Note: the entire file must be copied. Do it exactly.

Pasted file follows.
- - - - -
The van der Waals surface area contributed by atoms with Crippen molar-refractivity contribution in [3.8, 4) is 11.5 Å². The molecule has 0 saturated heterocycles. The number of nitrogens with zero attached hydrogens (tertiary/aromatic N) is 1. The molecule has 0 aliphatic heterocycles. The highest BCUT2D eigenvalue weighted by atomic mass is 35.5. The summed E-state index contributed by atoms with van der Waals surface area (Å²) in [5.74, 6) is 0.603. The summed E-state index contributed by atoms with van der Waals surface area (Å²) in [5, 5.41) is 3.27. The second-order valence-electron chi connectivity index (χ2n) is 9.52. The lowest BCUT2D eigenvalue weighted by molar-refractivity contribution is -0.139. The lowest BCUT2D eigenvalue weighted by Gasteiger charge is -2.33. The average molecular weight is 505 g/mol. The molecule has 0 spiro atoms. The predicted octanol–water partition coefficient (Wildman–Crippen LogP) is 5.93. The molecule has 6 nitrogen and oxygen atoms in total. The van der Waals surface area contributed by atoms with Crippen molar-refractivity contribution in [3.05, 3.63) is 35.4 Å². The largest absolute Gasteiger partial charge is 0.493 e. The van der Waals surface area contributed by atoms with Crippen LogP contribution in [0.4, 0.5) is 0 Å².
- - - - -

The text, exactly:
The van der Waals surface area contributed by atoms with Crippen molar-refractivity contribution in [3.8, 4) is 11.5 Å². The molecule has 0 saturated heterocycles. The number of nitrogens with zero attached hydrogens (tertiary/aromatic N) is 1. The molecule has 0 aliphatic heterocycles. The highest BCUT2D eigenvalue weighted by atomic mass is 35.5. The summed E-state index contributed by atoms with van der Waals surface area (Å²) in [5.74, 6) is 0.603. The summed E-state index contributed by atoms with van der Waals surface area (Å²) in [5, 5.41) is 3.27. The second-order valence-electron chi connectivity index (χ2n) is 9.52. The lowest BCUT2D eigenvalue weighted by molar-refractivity contribution is -0.139. The lowest BCUT2D eigenvalue weighted by Gasteiger charge is -2.33. The average molecular weight is 505 g/mol. The molecule has 0 spiro atoms. The predicted octanol–water partition coefficient (Wildman–Crippen LogP) is 5.93. The molecule has 6 nitrogen and oxygen atoms in total. The van der Waals surface area contributed by atoms with Crippen molar-refractivity contribution in [3.05, 3.63) is 35.4 Å². The largest absolute Gasteiger partial charge is 0.493 e. The van der Waals surface area contributed by atoms with Crippen LogP contribution in [0.4, 0.5) is 0 Å².